Dave Ulrich: Companies should be rated on leadership
Arvind Hickman, December 10, 2014
A company’s leadership should be rated and held to account in a similar vein to its credit rating, a leading HR thinker has said.
Dave Ulrich, professor of business at Ross School of Business, University of Michigan, is working on a new Leadership Capital index that aims to provide investors with better information on leadership.
Ulrich told HR magazine the index will assess five personal traits and five systems that create good leadership.
“It’s 10 dimensions, each with five indicators, so you can get really detailed, but it will help investors better measure the leadership risk of a company,” Ulrich explained.
“We surveyed investors and found about 30% of their decision-making is tied to leadership, but they don’t know how to do it. Leadership matters, but there’s variance of what good leadership looks like.
“That’s an opportunity to have an impact – you want something that’s important but not defined. Money is important, but it’s defined. Leadership’s important, but it’s not defined.”
Currently when people assess leaders they look at traits such as whether a leader has style, charisma or authenticity. Ulrich said it was now time to focus on the outcomes of these traits.
“Many people are writing about leadership as authenticity – you have great style, you’re charismatic, you have wonderful eyes or a good look,” he said.
“They’re not seeing leadership as driving outcomes. That’s the next phase. Can leaders create outcomes investors care about?
“We say ‘leaders have these traits’; but what we should say is: ‘What’s the outcome?’”
Ulrich said the concept could not have gained traction three to five years ago because the link between investor knowledge and what we now know about leadership was not as apparent.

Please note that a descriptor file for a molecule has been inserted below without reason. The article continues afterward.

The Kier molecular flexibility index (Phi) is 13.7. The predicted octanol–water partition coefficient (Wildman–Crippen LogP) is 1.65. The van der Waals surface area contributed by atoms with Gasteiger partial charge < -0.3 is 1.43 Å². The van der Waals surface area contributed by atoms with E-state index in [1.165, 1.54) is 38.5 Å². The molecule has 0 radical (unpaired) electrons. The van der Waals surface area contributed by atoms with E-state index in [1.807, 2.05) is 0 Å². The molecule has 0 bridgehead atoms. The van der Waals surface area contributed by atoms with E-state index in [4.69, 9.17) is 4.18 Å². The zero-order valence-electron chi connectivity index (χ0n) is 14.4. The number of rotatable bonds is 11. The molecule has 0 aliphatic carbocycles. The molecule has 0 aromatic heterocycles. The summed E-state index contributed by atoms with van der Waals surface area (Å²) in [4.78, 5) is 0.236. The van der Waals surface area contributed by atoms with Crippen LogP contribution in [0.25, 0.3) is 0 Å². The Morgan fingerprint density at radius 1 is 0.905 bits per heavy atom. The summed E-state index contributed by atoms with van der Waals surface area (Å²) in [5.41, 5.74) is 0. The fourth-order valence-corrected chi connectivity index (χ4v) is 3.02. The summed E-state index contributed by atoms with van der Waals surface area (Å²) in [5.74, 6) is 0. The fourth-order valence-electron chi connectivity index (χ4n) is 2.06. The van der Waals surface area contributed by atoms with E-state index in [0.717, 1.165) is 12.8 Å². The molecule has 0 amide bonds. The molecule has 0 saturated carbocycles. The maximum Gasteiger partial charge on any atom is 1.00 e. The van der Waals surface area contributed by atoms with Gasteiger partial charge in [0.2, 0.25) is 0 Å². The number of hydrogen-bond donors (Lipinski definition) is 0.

He said the Leadership Capital index, out next autumn, could form part of a broader set of performance indicators that also includes financials, sustainability indexes and credit ratings.
“In the financial capital market they have a Moody’s index, a Standard & Poor’s index, Fitch’s – the credit rating of a firm,” he said. “If you get a good rating you can borrow money at 4%, if you get a bad rating you pay 6% because there is a risk associated. Why not create that for leadership? What a simple concept. Why not have a leadership rating risk index?”
Leadership has come under the spotlight in recent years due to corporate failures and large pay packets.
Ulrich believes the major problems with leadership are not just the focus on traits rather than outcomes, but also a tendency to focus on individual leaders rather than leadership, which is the collective.
“In the crisis, the US banks went belly up, they had trouble,” he said. “The US government bailed out the banks. ‘Bail out’ is a terrible metaphor. It’s when you’re on a boat and it’s taking on water, and you throw the water over the boat. But if you don’t fix the hole, you are never going to solve it. The question I would ask is: ‘What’s the hole?’ A big part of that hole is leadership.”
He continued: “Leaders made bad decisions, but we didn’t hold them accountable, we started bailing out. What we should have had is some discipline around leadership that said: ‘You’re the hole in the boat’.”
On executive pay, Ulrich believes the issue isn’t so much the amount leaders are paid or remuneration models, it’s the inequality between leadership and workers.
“The answer, I think, is not changing that for leaders, it’s getting more employees to have [stock] options,” he said. “If the stock goes up and leaders made decisions that caused the stock to go up, they should get rewarded. But why not give the same option to a frontline manager? Why not allow others in the company to have the same privilege leaders have?”